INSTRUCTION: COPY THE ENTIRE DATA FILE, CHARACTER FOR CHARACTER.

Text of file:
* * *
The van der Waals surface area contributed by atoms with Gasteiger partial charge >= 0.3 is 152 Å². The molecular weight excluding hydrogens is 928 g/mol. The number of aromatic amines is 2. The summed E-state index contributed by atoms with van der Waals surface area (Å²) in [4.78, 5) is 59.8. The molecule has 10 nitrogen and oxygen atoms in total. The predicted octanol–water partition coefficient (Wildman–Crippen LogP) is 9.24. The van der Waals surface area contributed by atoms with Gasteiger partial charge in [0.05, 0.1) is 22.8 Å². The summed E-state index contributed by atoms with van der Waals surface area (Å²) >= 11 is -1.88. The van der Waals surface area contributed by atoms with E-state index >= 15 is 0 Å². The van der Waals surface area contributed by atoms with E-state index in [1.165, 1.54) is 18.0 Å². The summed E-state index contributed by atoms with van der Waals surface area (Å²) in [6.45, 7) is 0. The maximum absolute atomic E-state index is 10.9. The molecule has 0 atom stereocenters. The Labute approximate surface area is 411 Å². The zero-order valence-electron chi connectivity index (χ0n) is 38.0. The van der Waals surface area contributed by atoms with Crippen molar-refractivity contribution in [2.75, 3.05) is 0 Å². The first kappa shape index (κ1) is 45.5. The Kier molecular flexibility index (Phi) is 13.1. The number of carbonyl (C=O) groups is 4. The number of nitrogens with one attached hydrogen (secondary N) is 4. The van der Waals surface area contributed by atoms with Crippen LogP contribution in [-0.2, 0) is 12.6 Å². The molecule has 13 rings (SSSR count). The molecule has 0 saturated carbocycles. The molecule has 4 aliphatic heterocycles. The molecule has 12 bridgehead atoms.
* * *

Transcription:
The van der Waals surface area contributed by atoms with Gasteiger partial charge >= 0.3 is 152 Å². The molecular weight excluding hydrogens is 928 g/mol. The number of aromatic amines is 2. The summed E-state index contributed by atoms with van der Waals surface area (Å²) in [4.78, 5) is 59.8. The molecule has 10 nitrogen and oxygen atoms in total. The predicted octanol–water partition coefficient (Wildman–Crippen LogP) is 9.24. The van der Waals surface area contributed by atoms with Gasteiger partial charge in [0.05, 0.1) is 22.8 Å². The summed E-state index contributed by atoms with van der Waals surface area (Å²) >= 11 is -1.88. The van der Waals surface area contributed by atoms with E-state index >= 15 is 0 Å². The van der Waals surface area contributed by atoms with E-state index in [1.165, 1.54) is 18.0 Å². The summed E-state index contributed by atoms with van der Waals surface area (Å²) in [6.45, 7) is 0. The maximum absolute atomic E-state index is 10.9. The molecule has 0 atom stereocenters. The Labute approximate surface area is 411 Å². The zero-order valence-electron chi connectivity index (χ0n) is 38.0. The van der Waals surface area contributed by atoms with Crippen molar-refractivity contribution in [2.75, 3.05) is 0 Å². The first kappa shape index (κ1) is 45.5. The Kier molecular flexibility index (Phi) is 13.1. The number of carbonyl (C=O) groups is 4. The number of nitrogens with one attached hydrogen (secondary N) is 4. The van der Waals surface area contributed by atoms with Crippen LogP contribution in [-0.2, 0) is 12.6 Å². The molecule has 13 rings (SSSR count). The molecule has 0 saturated carbocycles. The molecule has 4 aliphatic heterocycles. The molecule has 12 bridgehead atoms.